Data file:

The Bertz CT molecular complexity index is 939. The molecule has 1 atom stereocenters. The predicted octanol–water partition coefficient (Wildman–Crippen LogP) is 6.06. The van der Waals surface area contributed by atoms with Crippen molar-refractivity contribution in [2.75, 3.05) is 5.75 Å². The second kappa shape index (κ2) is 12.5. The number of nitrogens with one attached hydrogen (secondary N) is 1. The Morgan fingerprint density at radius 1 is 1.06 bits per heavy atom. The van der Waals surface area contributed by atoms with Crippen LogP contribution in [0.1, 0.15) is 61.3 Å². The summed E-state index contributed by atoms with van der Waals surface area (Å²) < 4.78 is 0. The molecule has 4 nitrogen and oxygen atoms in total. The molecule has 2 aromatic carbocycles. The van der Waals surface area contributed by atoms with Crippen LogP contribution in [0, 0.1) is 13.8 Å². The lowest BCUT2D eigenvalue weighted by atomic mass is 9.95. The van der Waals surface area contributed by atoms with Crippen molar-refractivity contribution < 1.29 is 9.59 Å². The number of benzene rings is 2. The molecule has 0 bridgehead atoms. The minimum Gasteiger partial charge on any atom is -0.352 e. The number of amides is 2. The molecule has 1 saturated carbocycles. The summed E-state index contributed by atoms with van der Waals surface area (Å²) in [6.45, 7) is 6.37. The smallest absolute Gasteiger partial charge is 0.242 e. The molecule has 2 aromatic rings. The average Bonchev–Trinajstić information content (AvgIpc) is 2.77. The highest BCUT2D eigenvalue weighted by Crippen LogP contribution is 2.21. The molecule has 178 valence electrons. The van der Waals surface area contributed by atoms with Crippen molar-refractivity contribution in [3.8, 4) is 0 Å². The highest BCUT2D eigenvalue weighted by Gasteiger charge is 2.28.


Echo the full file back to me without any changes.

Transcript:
The Bertz CT molecular complexity index is 939. The molecule has 1 atom stereocenters. The predicted octanol–water partition coefficient (Wildman–Crippen LogP) is 6.06. The van der Waals surface area contributed by atoms with Crippen molar-refractivity contribution in [2.75, 3.05) is 5.75 Å². The second kappa shape index (κ2) is 12.5. The number of nitrogens with one attached hydrogen (secondary N) is 1. The Morgan fingerprint density at radius 1 is 1.06 bits per heavy atom. The van der Waals surface area contributed by atoms with Crippen LogP contribution in [0.1, 0.15) is 61.3 Å². The summed E-state index contributed by atoms with van der Waals surface area (Å²) < 4.78 is 0. The molecule has 4 nitrogen and oxygen atoms in total. The molecule has 2 aromatic carbocycles. The van der Waals surface area contributed by atoms with Crippen LogP contribution in [0, 0.1) is 13.8 Å². The lowest BCUT2D eigenvalue weighted by atomic mass is 9.95. The van der Waals surface area contributed by atoms with Crippen molar-refractivity contribution < 1.29 is 9.59 Å². The number of benzene rings is 2. The molecule has 0 bridgehead atoms. The minimum Gasteiger partial charge on any atom is -0.352 e. The number of amides is 2. The molecule has 1 saturated carbocycles. The summed E-state index contributed by atoms with van der Waals surface area (Å²) in [6.45, 7) is 6.37. The smallest absolute Gasteiger partial charge is 0.242 e. The molecule has 2 aromatic rings. The average Bonchev–Trinajstić information content (AvgIpc) is 2.77. The highest BCUT2D eigenvalue weighted by Crippen LogP contribution is 2.21. The molecule has 178 valence electrons. The van der Waals surface area contributed by atoms with Crippen molar-refractivity contribution in [3.8, 4) is 0 Å². The highest BCUT2D eigenvalue weighted by Gasteiger charge is 2.28.